Contact l Sitemap

home industries issues reasearch weblog press

Home  » Industries » Technology & Telecommunications

NIGERIA: Vodacom in Eye of Stormgeria

by Gugulakhe Masango
June 2nd, 2004

Just days before reporting its maiden full-year results as a listed firm, Telkom has thrown a wall of secrecy around the scandal that has rocked cellphone subsidiary Vodacom, the jewel in its crown.

Vodacom management was told by shareholders last week to walk away from Nigeria, where it had just signed a five-year management contract with Vee Networks, formerly Econet Wireless Nigeria.

A senior source at one of Vodacom's shareholders said the shareholders had insisted the board of Vodacom cut its ties with Africa's biggest market as they had become uncomfortable with corruption allegations that were constantly being levelled against the company.

Vodacom is 50 percent owned by fixed-line telephone monopoly Telkom. Europe's biggest mobile operator, Vodafone, owns 35 percent and VenFin, an investment firm controlled by the Rupert family, holds 15 percent.

Shareholders were also concerned that these allegations, which were being forwarded to the US's department of justice, could have led to them falling foul of the US's Foreign Corrupt Practices Act.

This was of special concern to Telkom's US-based shareholder, SBC Communications, which has a stake in Telkom through the Thinthana Consortium with Malaysia Telecoms.

The US act prohibits companies from either directly or indirectly giving anything of value to a foreign official for a corrupt purpose. It does not have to be in the form of money.

The source said the shareholders had decided on a "risk-based assessment" that because of the constant level of attention needed to investigate each allegation of corruption, Vodacom's board should terminate its agreements with Vee Networks.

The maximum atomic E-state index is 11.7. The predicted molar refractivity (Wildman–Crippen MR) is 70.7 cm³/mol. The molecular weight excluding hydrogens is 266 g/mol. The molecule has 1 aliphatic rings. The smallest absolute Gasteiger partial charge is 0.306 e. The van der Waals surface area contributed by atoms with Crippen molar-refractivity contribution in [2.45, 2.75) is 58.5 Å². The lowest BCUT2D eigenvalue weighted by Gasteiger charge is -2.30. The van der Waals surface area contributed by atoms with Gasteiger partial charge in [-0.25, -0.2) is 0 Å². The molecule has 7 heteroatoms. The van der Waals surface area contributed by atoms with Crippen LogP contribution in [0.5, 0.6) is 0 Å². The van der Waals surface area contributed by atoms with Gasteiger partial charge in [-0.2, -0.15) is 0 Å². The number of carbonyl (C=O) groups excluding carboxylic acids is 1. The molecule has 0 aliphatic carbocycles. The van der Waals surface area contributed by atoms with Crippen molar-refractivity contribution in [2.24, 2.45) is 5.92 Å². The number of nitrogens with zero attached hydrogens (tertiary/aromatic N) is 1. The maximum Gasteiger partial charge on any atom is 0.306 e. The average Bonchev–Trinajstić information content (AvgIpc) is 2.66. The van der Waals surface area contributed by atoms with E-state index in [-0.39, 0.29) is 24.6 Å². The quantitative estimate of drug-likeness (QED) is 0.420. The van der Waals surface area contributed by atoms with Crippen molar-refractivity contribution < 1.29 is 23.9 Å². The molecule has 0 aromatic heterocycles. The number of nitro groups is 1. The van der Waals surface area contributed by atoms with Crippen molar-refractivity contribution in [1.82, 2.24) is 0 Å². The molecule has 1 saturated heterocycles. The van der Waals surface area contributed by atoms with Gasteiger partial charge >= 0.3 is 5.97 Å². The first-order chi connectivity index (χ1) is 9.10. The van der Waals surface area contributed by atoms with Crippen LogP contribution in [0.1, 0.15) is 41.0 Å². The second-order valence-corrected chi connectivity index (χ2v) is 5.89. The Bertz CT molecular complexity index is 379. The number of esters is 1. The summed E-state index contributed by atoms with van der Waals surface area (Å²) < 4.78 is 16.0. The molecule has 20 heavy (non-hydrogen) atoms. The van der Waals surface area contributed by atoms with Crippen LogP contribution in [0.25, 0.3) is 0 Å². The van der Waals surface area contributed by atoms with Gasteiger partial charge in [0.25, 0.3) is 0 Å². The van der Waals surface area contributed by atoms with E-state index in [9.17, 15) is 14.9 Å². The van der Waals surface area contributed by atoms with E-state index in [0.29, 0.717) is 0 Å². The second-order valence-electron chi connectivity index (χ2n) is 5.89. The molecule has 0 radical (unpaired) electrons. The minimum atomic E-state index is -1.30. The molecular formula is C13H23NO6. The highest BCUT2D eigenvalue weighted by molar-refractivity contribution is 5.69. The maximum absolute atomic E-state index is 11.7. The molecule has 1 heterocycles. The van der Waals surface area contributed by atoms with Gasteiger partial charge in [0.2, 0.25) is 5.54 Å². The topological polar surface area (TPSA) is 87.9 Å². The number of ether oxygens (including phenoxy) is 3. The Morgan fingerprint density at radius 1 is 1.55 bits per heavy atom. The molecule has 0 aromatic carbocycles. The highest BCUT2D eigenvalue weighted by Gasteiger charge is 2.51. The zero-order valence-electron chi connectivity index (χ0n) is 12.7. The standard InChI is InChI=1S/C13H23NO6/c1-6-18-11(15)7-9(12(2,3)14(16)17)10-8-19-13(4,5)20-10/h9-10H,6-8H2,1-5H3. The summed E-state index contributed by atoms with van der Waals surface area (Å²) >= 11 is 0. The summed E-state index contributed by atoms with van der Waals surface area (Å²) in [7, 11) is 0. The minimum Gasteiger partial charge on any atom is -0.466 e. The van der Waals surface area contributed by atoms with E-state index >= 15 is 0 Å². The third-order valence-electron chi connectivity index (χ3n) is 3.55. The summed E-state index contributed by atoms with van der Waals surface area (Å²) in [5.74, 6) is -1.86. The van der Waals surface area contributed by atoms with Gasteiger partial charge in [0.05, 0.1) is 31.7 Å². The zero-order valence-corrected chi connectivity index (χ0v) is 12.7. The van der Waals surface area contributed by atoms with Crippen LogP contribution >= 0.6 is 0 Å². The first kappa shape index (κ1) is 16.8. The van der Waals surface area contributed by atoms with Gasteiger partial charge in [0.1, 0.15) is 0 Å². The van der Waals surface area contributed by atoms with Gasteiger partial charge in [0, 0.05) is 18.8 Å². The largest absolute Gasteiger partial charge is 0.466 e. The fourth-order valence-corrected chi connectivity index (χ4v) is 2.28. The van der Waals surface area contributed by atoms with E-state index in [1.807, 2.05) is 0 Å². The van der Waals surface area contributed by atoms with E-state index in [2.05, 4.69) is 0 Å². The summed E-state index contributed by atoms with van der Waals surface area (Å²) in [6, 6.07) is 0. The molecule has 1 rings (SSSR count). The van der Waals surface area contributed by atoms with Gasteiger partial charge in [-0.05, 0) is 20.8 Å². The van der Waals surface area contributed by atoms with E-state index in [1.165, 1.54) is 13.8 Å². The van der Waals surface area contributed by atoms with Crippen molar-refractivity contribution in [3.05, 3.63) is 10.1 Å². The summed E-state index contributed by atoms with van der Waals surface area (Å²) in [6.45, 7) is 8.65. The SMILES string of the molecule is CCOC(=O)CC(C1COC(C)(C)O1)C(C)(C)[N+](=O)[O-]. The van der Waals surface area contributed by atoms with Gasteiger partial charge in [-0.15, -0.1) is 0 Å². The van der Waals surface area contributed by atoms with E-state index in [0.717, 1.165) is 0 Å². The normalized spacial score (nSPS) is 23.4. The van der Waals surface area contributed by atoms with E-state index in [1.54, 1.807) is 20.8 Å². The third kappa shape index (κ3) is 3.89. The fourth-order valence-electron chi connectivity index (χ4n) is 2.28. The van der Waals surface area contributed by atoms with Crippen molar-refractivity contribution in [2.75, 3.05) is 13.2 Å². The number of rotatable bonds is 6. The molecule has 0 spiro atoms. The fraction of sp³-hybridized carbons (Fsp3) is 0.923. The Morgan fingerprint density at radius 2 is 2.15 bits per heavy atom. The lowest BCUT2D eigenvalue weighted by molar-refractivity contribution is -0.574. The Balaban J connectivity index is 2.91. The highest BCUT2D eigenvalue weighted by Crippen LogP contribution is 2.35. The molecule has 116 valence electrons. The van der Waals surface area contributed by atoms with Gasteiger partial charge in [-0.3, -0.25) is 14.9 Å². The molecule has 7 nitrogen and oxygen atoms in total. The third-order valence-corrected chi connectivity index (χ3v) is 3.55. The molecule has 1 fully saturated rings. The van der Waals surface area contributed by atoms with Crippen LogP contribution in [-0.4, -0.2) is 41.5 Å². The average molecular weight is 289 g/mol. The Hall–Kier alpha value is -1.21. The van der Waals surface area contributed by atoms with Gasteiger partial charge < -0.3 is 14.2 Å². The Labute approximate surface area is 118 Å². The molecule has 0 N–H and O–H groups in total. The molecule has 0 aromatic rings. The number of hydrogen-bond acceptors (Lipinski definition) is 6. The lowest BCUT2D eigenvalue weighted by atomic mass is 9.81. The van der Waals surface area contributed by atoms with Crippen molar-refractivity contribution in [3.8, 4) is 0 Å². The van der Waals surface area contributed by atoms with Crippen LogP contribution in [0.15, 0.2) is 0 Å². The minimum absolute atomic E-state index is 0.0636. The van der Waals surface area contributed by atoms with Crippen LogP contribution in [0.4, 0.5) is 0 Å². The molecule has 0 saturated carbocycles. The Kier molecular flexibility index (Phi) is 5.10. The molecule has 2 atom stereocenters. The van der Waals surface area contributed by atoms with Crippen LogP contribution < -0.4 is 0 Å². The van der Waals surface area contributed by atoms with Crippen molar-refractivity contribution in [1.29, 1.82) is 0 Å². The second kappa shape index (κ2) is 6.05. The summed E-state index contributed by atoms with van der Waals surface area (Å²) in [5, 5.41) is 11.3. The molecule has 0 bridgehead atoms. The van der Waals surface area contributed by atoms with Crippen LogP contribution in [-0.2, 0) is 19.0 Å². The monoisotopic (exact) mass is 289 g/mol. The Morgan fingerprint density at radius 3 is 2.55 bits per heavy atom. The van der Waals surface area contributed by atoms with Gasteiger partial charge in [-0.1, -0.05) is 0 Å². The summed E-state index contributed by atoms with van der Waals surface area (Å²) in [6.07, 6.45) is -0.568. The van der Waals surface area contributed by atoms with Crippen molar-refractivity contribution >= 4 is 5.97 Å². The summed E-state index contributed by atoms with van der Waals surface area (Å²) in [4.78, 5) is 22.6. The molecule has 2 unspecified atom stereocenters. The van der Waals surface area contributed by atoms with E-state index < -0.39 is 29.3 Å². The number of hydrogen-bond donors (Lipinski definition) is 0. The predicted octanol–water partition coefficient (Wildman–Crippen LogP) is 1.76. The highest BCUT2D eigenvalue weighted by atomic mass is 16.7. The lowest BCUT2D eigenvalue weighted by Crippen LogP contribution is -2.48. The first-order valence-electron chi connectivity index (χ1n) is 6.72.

If found guilty of contravening the Foreign Corrupt Practices Act, firms can face a fine of $2 million (R12.8 million) per violation and individuals can be fined $100 000 per violation, or up to twice the gross gain or loss from the offence plus up to five years in jail.

"In each due diligence investigation no evidence of corruption was found," the source stressed, confirming a statement by Vee Networks and Vodacom on Monday.

But another source told Business Report yesterday that irregular payments had been made by Vee Networks to senior Nigerian politicians.

Andrew Mthembu, Vodacom's former deputy chief executive who had been widely tipped to take over the top job next year, was fired on Monday after the announcement that Vodacom would pull out of Nigeria.

Two of his fellow executives resigned at the same time. They are Willem Swart, who headed Vodacom's operations in the Democratic Republic of Congo and who was running Vee Networks under the management contract, and Robert Pasley, the company's group strategy director.

According to the source close to the Nigerian deal, Mthembu was sacked because he did not tell Vodacom's board that he had uncovered irregular payments made by Vee Networks to the governors of three Nigerian states before Vodacom entered into its management contract.

The source said the politicians had returned their "commissions" after Mthembu threatened to pull out of the deal. But this was not enough for Vodacom's shareholders, who, after an inquiry, recommended that his contract be terminated.

The source said Vodacom was tipped off about the fact that Mthembu knew about the payments by a disgruntled Vee Networks manager who had been sidelined when Vodacom moved in.

Mthembu and his boss, Vodacom chief executive Alan Knott-Craig, have been unavailable for comment since Monday. Knott-Craig was in London on Monday to officially terminate the relationship with Vee Networks.

A note to clients by investment banking group UBS said Telkom management had indicated to it that Vodacom's shareholders had placed pressure on the group to leave Nigeria because of the corruption allegations.

Telkom shares rose 40c to R77.83 in Johannesburg yesterday




This site contains copyrighted material the use of which has not always been specifically authorized by the copyright owner. We are making such material available in our efforts to advance understanding of environmental, political, human rights, economic, democracy, scientific, and social justice issues, etc. We believe this constitutes a 'fair use' of any such copyrighted material as provided for in section 107 of the US Copyright Law. In accordance with Title 17 U.S.C. Section 107, the material on this site is distributed without profit to those who have expressed a prior interest in receiving the included information for research and educational purposes. For more information go to: http://www.law.cornell.edu/uscode/17/107.shtml. If you wish to use copyrighted material from this site for purposes of your own that go beyond 'fair use', you must obtain permission from the copyright owner.